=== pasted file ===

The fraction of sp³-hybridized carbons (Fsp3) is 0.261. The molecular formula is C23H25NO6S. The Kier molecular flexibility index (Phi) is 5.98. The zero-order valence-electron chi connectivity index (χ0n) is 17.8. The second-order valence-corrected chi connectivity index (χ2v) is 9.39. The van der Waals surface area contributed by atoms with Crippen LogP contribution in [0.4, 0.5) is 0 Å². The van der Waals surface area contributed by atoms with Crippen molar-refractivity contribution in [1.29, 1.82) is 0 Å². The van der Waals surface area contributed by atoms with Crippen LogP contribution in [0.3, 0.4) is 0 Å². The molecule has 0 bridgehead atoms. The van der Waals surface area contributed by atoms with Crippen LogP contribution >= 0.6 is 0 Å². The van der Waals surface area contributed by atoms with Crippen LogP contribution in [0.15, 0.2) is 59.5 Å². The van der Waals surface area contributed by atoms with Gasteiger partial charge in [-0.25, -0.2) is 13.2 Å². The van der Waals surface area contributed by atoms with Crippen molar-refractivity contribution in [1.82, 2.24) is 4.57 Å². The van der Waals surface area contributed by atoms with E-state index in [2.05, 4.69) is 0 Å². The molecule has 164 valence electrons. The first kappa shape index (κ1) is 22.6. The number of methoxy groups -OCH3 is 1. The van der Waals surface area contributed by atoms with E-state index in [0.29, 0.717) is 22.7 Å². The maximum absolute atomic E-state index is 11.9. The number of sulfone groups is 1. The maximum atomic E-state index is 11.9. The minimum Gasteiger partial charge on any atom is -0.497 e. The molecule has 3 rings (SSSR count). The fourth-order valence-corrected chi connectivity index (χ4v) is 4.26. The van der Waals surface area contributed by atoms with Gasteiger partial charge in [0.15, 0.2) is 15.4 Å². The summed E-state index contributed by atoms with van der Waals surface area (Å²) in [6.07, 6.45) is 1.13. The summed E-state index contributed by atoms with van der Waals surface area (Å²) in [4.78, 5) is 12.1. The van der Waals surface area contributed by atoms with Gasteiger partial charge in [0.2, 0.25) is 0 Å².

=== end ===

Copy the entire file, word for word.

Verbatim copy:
The fraction of sp³-hybridized carbons (Fsp3) is 0.261. The molecular formula is C23H25NO6S. The Kier molecular flexibility index (Phi) is 5.98. The zero-order valence-electron chi connectivity index (χ0n) is 17.8. The second-order valence-corrected chi connectivity index (χ2v) is 9.39. The van der Waals surface area contributed by atoms with Crippen LogP contribution in [0.4, 0.5) is 0 Å². The van der Waals surface area contributed by atoms with Crippen molar-refractivity contribution in [1.29, 1.82) is 0 Å². The van der Waals surface area contributed by atoms with Crippen LogP contribution in [0.3, 0.4) is 0 Å². The molecule has 0 bridgehead atoms. The van der Waals surface area contributed by atoms with Crippen LogP contribution >= 0.6 is 0 Å². The van der Waals surface area contributed by atoms with Crippen LogP contribution in [0.15, 0.2) is 59.5 Å². The van der Waals surface area contributed by atoms with Gasteiger partial charge in [-0.25, -0.2) is 13.2 Å². The van der Waals surface area contributed by atoms with Crippen molar-refractivity contribution in [1.82, 2.24) is 4.57 Å². The van der Waals surface area contributed by atoms with E-state index in [2.05, 4.69) is 0 Å². The molecule has 164 valence electrons. The first kappa shape index (κ1) is 22.6. The number of methoxy groups -OCH3 is 1. The van der Waals surface area contributed by atoms with E-state index in [0.29, 0.717) is 22.7 Å². The maximum absolute atomic E-state index is 11.9. The number of sulfone groups is 1. The maximum atomic E-state index is 11.9. The minimum Gasteiger partial charge on any atom is -0.497 e. The molecule has 3 rings (SSSR count). The fourth-order valence-corrected chi connectivity index (χ4v) is 4.26. The van der Waals surface area contributed by atoms with Gasteiger partial charge in [0.15, 0.2) is 15.4 Å². The summed E-state index contributed by atoms with van der Waals surface area (Å²) in [6.07, 6.45) is 1.13. The summed E-state index contributed by atoms with van der Waals surface area (Å²) in [4.78, 5) is 12.1. The van der Waals surface area contributed by atoms with Gasteiger partial charge in [0.2, 0.25) is 0 Å².